Curious about whether we had the coronavirus, we decided to get tested on March 26. The test was no joke. I will spare you the details. Let me say, it was eight really, really uncomfortable seconds.
Three days later, the doctors called us with the disruptive news: “You’ve tested positive for COVID-19. Quarantine yourself for 14 days and if you begin to experience shortness of breath, go to the hospital immediately. Also, you will receive a call from the Centers for Disease Control and Prevention the next day or so. In the meantime, stay hydrated and get rest.” No hand-holding. Just the facts.
Suddenly, there were waves of emotions:
. . . and a barrage of unanticipated questions:
When will we experience shortness of breath and have to be rushed to the hospital?
Am I going to die? Is somebody in my family going to die?
Will we die alone?
God, why me? Why am I suffering?
Why are the wicked prospering, but we’re sick?
You have to understand that all the reports we saw in the media were mostly negative. I figured someone or multiple people in our family were going to be part of the global map of infected people. I know that’s morbid and not super-spiritual, but it was our reality for this moment in time.
Our night ended with our children coming to our room and praying with and for us. We went to sleep, trying to rest in God’s sovereign plan for our lives.
COVID-19 disrupted our lives and forced us to invite God to begin a deep work in our inner being. When I pled with Him to do that, He taught me some unexpected lessons:
1. I Can Be Sad and Afraid
When the doctor called with the results for my COVID-19 test, I told myself that I couldn’t be sad or afraid. I’m a pastor. I’m supposed to always wear the armour of joy, encouragement, and courage. Never let them see you sweat, have all the answers, and be strong for everybody else, even if that’s not your reality. Image management. Us pastors are really good at this.
But I WAS afraid, discouraged, and sad. And I felt guilty for having those emotions. But I finally gave myself permission to be human. I didn’t have to manage an image. I could lament and introduce my fears to my Father.
2. I’m Not Special
COVID-19 is indiscriminate. It attacks the old, young, all ethnicities, and yes, pastors. Two of my fellow pastors have died due to the coronavirus. My heart breaks for their families and their congregations.
Now, I don’t know why I survived and my fellow pastors died. But I know that I’m not all that special. Yes, I know I am precious to my Heavenly Father. But I don’t have some special anointing or righteousness that allowed me and my family to survive. It is all God’s grace. I receive it with humility and gratitude.
3. I Can Only Control the Controllable
Following Jesus is about surrendering control of our lives to Him.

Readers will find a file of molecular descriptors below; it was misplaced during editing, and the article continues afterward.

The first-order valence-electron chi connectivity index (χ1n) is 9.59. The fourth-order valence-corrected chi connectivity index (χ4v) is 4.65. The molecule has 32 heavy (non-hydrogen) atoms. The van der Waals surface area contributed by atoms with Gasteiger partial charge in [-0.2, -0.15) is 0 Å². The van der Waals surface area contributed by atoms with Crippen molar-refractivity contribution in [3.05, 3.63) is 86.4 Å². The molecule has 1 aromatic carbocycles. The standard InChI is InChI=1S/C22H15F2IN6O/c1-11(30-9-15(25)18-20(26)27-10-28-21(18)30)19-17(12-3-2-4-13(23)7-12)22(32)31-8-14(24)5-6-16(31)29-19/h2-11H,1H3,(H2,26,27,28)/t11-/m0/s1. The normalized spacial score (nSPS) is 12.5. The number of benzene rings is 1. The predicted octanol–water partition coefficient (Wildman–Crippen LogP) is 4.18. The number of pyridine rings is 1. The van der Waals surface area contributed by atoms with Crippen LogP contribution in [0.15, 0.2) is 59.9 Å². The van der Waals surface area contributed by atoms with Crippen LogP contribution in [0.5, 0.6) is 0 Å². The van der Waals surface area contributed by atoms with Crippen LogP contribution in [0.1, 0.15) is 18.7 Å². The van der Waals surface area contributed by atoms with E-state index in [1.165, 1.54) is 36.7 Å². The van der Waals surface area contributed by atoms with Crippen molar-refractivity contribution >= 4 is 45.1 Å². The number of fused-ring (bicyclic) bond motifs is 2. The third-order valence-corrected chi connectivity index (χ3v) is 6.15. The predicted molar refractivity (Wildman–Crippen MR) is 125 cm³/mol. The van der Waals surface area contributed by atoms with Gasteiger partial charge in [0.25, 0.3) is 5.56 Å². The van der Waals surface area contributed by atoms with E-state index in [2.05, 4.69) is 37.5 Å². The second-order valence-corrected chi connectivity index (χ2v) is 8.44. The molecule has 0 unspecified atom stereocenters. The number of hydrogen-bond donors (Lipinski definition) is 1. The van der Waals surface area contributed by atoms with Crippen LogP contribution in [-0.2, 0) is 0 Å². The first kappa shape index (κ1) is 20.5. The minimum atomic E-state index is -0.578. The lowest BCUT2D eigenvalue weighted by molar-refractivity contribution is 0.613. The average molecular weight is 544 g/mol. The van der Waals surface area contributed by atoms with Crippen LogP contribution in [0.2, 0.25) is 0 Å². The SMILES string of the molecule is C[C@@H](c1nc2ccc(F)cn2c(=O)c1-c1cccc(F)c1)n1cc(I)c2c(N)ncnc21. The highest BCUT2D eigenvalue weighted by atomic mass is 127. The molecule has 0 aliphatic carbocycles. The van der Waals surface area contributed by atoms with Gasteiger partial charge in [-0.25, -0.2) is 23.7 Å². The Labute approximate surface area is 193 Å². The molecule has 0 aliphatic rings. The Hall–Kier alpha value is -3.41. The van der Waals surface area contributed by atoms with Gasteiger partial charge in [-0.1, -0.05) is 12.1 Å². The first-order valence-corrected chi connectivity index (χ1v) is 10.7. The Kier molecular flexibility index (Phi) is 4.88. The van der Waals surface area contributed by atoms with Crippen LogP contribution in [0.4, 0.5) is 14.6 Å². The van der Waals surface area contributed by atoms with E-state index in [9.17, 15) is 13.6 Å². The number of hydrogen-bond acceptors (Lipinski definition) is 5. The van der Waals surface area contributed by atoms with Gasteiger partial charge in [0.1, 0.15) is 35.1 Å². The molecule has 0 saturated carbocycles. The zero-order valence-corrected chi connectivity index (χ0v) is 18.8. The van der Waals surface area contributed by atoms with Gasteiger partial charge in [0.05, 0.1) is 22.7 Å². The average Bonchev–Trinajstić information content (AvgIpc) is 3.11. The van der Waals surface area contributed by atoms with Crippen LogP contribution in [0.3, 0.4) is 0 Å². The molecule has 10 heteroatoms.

I could not control our family contracting COVID-19, but I could control my response to having the virus. I couldn’t control my symptoms—chills, fever, coughing, really bad diarrhoea, nightmares, foggy brain, and the loss of taste and smell—but I could control my rhythms to rest, stay hydrated, and follow the recommendations from healthcare workers and governmental officials. I couldn’t control the length of the government’s stay at home orders, but I could control my attitude and the use of my time while quarantined.
I surrendered my control to God. For I can only control the controllable.
4. God Speaks Through Orange Juice
During my skirmish with COVID-19, I lost my sense of taste and smell for six days. This was probably the most frightening and discouraging part about having the virus. I didn’t have an appetite, so I didn’t eat much.
But, around day 6 at three o’clock in the morning, God gave me a little gift. After not being able to taste and smell, I had a sudden craving for orange juice. This was weird because I had not craved anything for six days, and I don’t drink a lot of orange juice.
Later that morning, when I was feeling stronger, I went upstairs to the kitchen and had that cup of orange juice, and it never tasted so good. God gives gifts to His children, and His gifts don’t disappoint.
5. Needing Others Breaks Pride
I’m a pastor. I pray for people. I don’t need people to pray for me, right? How insidious pride is to our souls and odious to God!
So, when we were tested positive for COVID-19, I invited the body of Jesus to pray for us. But I felt guilty for doing so. As a pastor, I felt that I needed to give myself permission to feel vulnerable, and I needed to give myself permission to need others.
During this period, God began to expose and break down the pride that I didn’t know was there. I don’t have to be strong all the time. It’s all right and quite biblical to need others and let them carry your burdens. Followers of Jesus all over the world carried our load and we felt the effects of their prayers.
I have recovered well and I feel strong. I am grateful for the COVID-19 experience because God taught me some lessons about Him and myself that deepened my transformation. I simply would not have learned these lessons if it was not for that difficult and masterful teacher—COVID-19.
What unexpected lessons is God teaching you and your family during this season?